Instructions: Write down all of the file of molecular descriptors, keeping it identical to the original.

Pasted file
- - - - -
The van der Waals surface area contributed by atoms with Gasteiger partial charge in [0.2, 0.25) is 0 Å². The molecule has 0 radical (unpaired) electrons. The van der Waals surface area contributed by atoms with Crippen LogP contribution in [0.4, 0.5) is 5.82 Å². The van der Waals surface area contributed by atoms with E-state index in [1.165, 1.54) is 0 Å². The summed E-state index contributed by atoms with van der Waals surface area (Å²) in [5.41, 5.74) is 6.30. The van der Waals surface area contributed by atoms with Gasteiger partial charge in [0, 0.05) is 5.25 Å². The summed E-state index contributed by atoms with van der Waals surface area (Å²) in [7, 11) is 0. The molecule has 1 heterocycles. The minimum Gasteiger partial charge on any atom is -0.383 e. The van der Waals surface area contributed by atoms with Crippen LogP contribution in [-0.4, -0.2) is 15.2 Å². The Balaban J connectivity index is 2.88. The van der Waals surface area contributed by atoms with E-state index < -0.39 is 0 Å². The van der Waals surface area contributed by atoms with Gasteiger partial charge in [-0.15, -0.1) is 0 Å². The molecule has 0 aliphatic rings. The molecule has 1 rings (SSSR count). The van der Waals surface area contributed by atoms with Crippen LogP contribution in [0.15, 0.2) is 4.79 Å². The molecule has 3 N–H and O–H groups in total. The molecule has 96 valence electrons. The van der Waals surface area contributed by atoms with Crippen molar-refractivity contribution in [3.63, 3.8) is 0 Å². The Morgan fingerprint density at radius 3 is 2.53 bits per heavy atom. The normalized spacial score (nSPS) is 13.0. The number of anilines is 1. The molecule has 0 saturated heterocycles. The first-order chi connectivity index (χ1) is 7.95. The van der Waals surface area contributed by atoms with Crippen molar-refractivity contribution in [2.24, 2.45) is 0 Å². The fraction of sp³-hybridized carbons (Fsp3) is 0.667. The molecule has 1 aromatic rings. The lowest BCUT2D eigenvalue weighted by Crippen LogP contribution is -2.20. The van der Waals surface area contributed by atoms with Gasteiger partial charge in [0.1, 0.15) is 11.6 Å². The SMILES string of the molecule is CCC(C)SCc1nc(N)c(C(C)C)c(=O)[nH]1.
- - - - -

The van der Waals surface area contributed by atoms with Gasteiger partial charge in [0.2, 0.25) is 0 Å². The molecule has 0 radical (unpaired) electrons. The van der Waals surface area contributed by atoms with Crippen LogP contribution in [0.4, 0.5) is 5.82 Å². The van der Waals surface area contributed by atoms with E-state index in [1.165, 1.54) is 0 Å². The summed E-state index contributed by atoms with van der Waals surface area (Å²) in [5.41, 5.74) is 6.30. The van der Waals surface area contributed by atoms with Gasteiger partial charge in [0, 0.05) is 5.25 Å². The summed E-state index contributed by atoms with van der Waals surface area (Å²) in [7, 11) is 0. The molecule has 1 heterocycles. The minimum Gasteiger partial charge on any atom is -0.383 e. The van der Waals surface area contributed by atoms with Crippen LogP contribution in [-0.4, -0.2) is 15.2 Å². The Balaban J connectivity index is 2.88. The van der Waals surface area contributed by atoms with E-state index < -0.39 is 0 Å². The van der Waals surface area contributed by atoms with Gasteiger partial charge in [-0.15, -0.1) is 0 Å². The molecule has 0 aliphatic rings. The molecule has 1 rings (SSSR count). The van der Waals surface area contributed by atoms with Crippen LogP contribution in [0.15, 0.2) is 4.79 Å². The molecule has 3 N–H and O–H groups in total. The molecule has 96 valence electrons. The van der Waals surface area contributed by atoms with Crippen molar-refractivity contribution in [3.63, 3.8) is 0 Å². The Morgan fingerprint density at radius 3 is 2.53 bits per heavy atom. The normalized spacial score (nSPS) is 13.0. The number of anilines is 1. The molecule has 0 saturated heterocycles. The first-order chi connectivity index (χ1) is 7.95. The van der Waals surface area contributed by atoms with Crippen molar-refractivity contribution in [2.24, 2.45) is 0 Å². The fraction of sp³-hybridized carbons (Fsp3) is 0.667. The molecule has 1 aromatic rings. The lowest BCUT2D eigenvalue weighted by Crippen LogP contribution is -2.20. The van der Waals surface area contributed by atoms with Gasteiger partial charge in [0.1, 0.15) is 11.6 Å². The SMILES string of the molecule is CCC(C)SCc1nc(N)c(C(C)C)c(=O)[nH]1.